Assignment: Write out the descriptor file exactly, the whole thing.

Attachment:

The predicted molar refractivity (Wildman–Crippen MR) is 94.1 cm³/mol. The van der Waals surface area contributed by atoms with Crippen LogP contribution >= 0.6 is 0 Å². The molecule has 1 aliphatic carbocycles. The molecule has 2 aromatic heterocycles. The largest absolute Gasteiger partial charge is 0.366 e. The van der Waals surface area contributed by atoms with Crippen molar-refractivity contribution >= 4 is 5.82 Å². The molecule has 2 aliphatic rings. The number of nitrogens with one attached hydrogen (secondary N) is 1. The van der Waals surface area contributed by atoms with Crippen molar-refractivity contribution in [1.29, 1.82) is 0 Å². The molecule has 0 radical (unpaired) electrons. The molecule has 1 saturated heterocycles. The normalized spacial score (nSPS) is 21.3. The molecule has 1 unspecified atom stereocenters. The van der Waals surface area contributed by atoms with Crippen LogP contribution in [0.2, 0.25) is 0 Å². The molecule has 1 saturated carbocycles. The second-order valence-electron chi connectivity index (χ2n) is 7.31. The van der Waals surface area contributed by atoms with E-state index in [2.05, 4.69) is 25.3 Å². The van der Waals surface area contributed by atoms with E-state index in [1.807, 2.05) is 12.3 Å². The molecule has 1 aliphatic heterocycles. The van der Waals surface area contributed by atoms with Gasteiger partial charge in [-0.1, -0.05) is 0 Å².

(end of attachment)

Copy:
The predicted molar refractivity (Wildman–Crippen MR) is 94.1 cm³/mol. The van der Waals surface area contributed by atoms with Crippen LogP contribution >= 0.6 is 0 Å². The molecule has 1 aliphatic carbocycles. The molecule has 2 aromatic heterocycles. The largest absolute Gasteiger partial charge is 0.366 e. The van der Waals surface area contributed by atoms with Crippen molar-refractivity contribution >= 4 is 5.82 Å². The molecule has 2 aliphatic rings. The number of nitrogens with one attached hydrogen (secondary N) is 1. The van der Waals surface area contributed by atoms with Crippen molar-refractivity contribution in [1.29, 1.82) is 0 Å². The molecule has 0 radical (unpaired) electrons. The molecule has 1 saturated heterocycles. The normalized spacial score (nSPS) is 21.3. The molecule has 1 unspecified atom stereocenters. The van der Waals surface area contributed by atoms with Crippen LogP contribution in [0.2, 0.25) is 0 Å². The molecule has 1 saturated carbocycles. The second-order valence-electron chi connectivity index (χ2n) is 7.31. The van der Waals surface area contributed by atoms with E-state index in [2.05, 4.69) is 25.3 Å². The van der Waals surface area contributed by atoms with E-state index in [1.807, 2.05) is 12.3 Å². The molecule has 1 aliphatic heterocycles. The van der Waals surface area contributed by atoms with Gasteiger partial charge in [-0.1, -0.05) is 0 Å².